Extensive research supports the use of informant ratings in diagnosing dementia. In comparison, far fewer studies have examined the use of informant ratings in identifying mild cognitive impairment (MCI), a state that occurs as healthy older adults make the gradual transition to dementia. A review of available studies that have examined discrepancies between MCI patient and informant reports has for the most part demonstrated that informant ratings reveal greater loss of everyday functional ability and cognitive competency. Additionally, current findings support a significantly greater association of informant ratings with objective measures of patient cognitive performance and characteristics of underlying dementing processes. Structured measures used to examine the diagnostic efficacy of informant ratings in identifying cases of MCI are reviewed. Two recently developed instruments seem especially promising, but further validation efforts will be required before they can be considered to meet standards for clinical use. © 2010 Springer Science+Business Media, LLC.

Manimala N.J.,James ley Va Medical Center | Frost C.D.,James ley Va Medical Center | Lane M.L.,James ley Va Medical Center | Higuera M.,James ley Va Medical Center | And 3 more authors.
European Journal of Clinical Investigation | Year: 2013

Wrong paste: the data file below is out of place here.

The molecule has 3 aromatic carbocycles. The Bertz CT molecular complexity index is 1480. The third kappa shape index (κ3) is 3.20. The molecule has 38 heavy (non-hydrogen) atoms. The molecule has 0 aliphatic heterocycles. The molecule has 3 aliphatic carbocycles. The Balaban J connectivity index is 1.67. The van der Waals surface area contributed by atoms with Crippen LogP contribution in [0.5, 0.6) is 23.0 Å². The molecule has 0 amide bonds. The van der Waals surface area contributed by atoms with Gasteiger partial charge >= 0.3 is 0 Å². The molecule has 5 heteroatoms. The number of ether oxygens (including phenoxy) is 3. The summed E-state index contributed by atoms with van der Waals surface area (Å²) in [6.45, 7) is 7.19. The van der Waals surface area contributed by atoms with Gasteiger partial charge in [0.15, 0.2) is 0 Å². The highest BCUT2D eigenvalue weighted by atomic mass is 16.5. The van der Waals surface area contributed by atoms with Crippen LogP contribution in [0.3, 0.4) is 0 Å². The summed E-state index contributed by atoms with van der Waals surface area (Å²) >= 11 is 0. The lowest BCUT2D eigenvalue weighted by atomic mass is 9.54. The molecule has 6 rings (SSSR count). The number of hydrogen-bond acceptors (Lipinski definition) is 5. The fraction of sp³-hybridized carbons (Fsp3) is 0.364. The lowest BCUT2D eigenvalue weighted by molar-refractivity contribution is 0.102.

Background: c-Fos is a cellular proto-oncogene which dimerizes with c-Jun proto-oncogene to form AP-1 transcription factor, which upregulates transcription of genes involved in proliferation and cancer formation. Four cardiac hormones, that is, long-acting natriuretic peptide (LANP), vessel dilator, kaliuretic peptide (KP) and atrial natriuretic peptide (ANP) with anticancer effects in vivo are potent inhibitors of the Ras-MEK 1/2-ERK 1/2 kinase cascade and signal transducer and activator of transcription-3 (STAT-3) that activate c-Fos and c-Jun. These four cardiac hormones were investigated for their effects on proto-oncogenes c-Fos and c-Jun within the nucleus of cancer cells. Materials and methods: Four cardiac hormones were evaluated for their ability to decrease proto-oncogenes c-Fos and c-Jun, measured by ELISA in extracted nuclei of three human cancer cell lines. Results: Vessel dilator, LANP, KP and ANP over a concentration range of 100 pM-10 μM, maximally decreased c-Fos by 61%, 60%, 61% and 59% in human hepatocellular cancer cells, by 82%, 74%, 78% and 74% in small-cell lung cancer cells, and by 82%, 73%, 78% and 74% in human renal adenocarcinoma cells. c-Jun was maximally reduced by vessel dilator, LANP, KP and ANP by 43%, 31%, 61% and 35% in hepatocellular cancer cells, by 65%, 49%, 59% and 40% in small-cell lung cancer cells, and by 47%, 43%, 57% and 49% in renal cancer cells. Conclusion: Four cardiac hormones are potent inhibitors of c-Fos and c-Jun proto-oncogenes within the nucleus of cancer cells. © 2013 Stichting European Society for Clinical Investigation Journal Foundation. Published by John Wiley & Sons Ltd.